New maps show convergent plate boundary for world’s largest continent

NEW YORK — — New maps have shown convergent plates of the North Atlantic Ocean dividing Antarctica, South America and Africa.

The new maps, from the European Space Agency’s Max Planck Institute for Geoscience, showed the continental plates separating the continents and separating the plates into three zones: Antarctica, Africa and South America.

The North Atlantic is also divided into North Atlantic Oceans and South Atlantic Oils, and it is divided into a South Atlantic Ocean, South Pacific Ocean and South Pacific Oils.

The maps show the convergence of the three plates.

“The new maps are based on satellite measurements and show the interlocking of the different plates, as shown in the satellite maps, and they show that the interlock is very strong,” said lead researcher Alexander Laskov of the Max Planks Institute for Oceanography in Hamburg, Germany.

The scientists say the new maps suggest the existence of convergent continental plates that were not expected to be there, and that this convergence may be driven by climate change.

They also found evidence that a small amount of landlocked South America had been pushed north by the land bridge.

“In the future, we should be able to look at how the convergent oceanic plates move around the continents,” said co-author Christoph Ziemann of the University of Bonn in Germany.

“We are now able to see that the South Atlantic and the North Pacific are connected by a small land bridge, which is also why the North America plate is moving westward,” said Laskow.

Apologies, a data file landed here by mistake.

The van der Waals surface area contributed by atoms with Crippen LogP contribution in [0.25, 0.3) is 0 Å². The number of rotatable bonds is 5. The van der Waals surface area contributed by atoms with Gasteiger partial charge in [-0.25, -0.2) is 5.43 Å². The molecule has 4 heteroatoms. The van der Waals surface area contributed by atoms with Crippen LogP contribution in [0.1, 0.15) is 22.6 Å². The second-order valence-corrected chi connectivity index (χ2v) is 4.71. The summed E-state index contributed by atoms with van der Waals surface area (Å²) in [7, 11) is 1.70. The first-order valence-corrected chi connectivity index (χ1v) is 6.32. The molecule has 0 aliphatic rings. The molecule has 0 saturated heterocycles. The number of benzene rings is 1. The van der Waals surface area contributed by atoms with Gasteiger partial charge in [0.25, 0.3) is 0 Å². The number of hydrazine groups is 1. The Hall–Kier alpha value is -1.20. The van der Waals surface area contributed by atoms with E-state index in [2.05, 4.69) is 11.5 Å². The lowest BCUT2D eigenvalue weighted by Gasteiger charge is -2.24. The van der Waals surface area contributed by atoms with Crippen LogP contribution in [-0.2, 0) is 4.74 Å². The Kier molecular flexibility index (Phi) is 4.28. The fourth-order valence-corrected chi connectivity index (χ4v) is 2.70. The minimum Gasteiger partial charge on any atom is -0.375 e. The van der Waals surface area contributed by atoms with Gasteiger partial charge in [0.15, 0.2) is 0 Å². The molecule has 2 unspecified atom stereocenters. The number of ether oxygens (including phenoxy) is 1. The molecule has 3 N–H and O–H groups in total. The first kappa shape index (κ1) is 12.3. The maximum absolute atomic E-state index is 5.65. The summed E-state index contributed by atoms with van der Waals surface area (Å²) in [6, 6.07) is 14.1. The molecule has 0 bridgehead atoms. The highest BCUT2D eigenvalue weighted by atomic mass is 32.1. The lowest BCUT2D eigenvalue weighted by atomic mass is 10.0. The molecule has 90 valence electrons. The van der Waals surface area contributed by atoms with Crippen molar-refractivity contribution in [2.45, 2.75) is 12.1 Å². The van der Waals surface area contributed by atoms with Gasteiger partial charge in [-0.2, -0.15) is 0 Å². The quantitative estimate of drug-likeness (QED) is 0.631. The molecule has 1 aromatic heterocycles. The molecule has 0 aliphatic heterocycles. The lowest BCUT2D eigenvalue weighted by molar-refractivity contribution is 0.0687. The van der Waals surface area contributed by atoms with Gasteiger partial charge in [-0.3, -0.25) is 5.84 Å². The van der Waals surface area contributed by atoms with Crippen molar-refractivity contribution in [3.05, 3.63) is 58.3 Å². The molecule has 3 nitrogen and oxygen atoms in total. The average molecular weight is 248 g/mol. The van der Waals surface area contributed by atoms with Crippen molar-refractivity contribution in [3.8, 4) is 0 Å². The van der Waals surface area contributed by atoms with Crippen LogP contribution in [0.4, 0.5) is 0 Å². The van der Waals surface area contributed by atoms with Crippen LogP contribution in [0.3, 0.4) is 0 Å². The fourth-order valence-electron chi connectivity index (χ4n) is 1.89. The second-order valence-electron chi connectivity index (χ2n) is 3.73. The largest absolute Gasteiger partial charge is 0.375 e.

The map was created using a new technique called “geocoding” that uses data collected by satellites to map the position of the land masses, using computer models to predict their position in space.

This process can be used to predict where an object will land.

The researchers used the technique to create three maps of the continental shelves of the ocean floor, based on the satellite data.

They were able to show that there are convergent land masses at the top of the shelf and a land bridge on the bottom.

“It means that Antarctica is actually connected to South America by a large land bridge,” Laskowsky said.

Antarctica and South Africa are both part of the Antarctic ice sheet, which extends across the Southern Ocean.

The land bridge connects South America to Antarctica, which connects South Africa to the North Pole.

Antarctica has an average elevation of 6,700 feet (2,600 meters), and is one of the fastest moving land masses in the world.